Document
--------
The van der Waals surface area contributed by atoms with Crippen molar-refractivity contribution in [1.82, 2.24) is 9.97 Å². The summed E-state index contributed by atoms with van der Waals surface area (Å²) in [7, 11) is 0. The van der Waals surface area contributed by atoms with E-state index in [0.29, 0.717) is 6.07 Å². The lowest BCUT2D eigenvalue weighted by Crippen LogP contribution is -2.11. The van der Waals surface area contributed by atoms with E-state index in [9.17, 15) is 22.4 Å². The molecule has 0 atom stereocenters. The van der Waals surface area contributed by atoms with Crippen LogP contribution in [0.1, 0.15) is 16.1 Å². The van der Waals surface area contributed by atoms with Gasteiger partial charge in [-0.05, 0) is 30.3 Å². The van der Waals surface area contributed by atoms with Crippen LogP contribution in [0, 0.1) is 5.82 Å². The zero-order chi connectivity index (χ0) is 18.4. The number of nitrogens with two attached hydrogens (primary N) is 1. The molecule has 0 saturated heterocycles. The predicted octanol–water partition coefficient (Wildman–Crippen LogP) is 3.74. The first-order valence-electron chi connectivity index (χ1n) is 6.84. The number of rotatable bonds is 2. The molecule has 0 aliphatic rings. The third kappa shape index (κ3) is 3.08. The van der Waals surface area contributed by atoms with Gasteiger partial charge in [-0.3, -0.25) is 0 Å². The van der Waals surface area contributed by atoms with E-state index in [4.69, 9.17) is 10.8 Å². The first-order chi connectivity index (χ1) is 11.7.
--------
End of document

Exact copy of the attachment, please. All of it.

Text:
The van der Waals surface area contributed by atoms with Crippen molar-refractivity contribution in [1.82, 2.24) is 9.97 Å². The summed E-state index contributed by atoms with van der Waals surface area (Å²) in [7, 11) is 0. The van der Waals surface area contributed by atoms with E-state index in [0.29, 0.717) is 6.07 Å². The lowest BCUT2D eigenvalue weighted by Crippen LogP contribution is -2.11. The van der Waals surface area contributed by atoms with E-state index in [9.17, 15) is 22.4 Å². The molecule has 0 atom stereocenters. The van der Waals surface area contributed by atoms with Crippen LogP contribution in [0.1, 0.15) is 16.1 Å². The van der Waals surface area contributed by atoms with Gasteiger partial charge in [-0.05, 0) is 30.3 Å². The van der Waals surface area contributed by atoms with Crippen LogP contribution in [0, 0.1) is 5.82 Å². The zero-order chi connectivity index (χ0) is 18.4. The number of nitrogens with two attached hydrogens (primary N) is 1. The molecule has 0 saturated heterocycles. The predicted octanol–water partition coefficient (Wildman–Crippen LogP) is 3.74. The first-order valence-electron chi connectivity index (χ1n) is 6.84. The number of rotatable bonds is 2. The molecule has 0 aliphatic rings. The third kappa shape index (κ3) is 3.08. The van der Waals surface area contributed by atoms with Gasteiger partial charge in [-0.3, -0.25) is 0 Å². The van der Waals surface area contributed by atoms with E-state index in [4.69, 9.17) is 10.8 Å². The first-order chi connectivity index (χ1) is 11.7.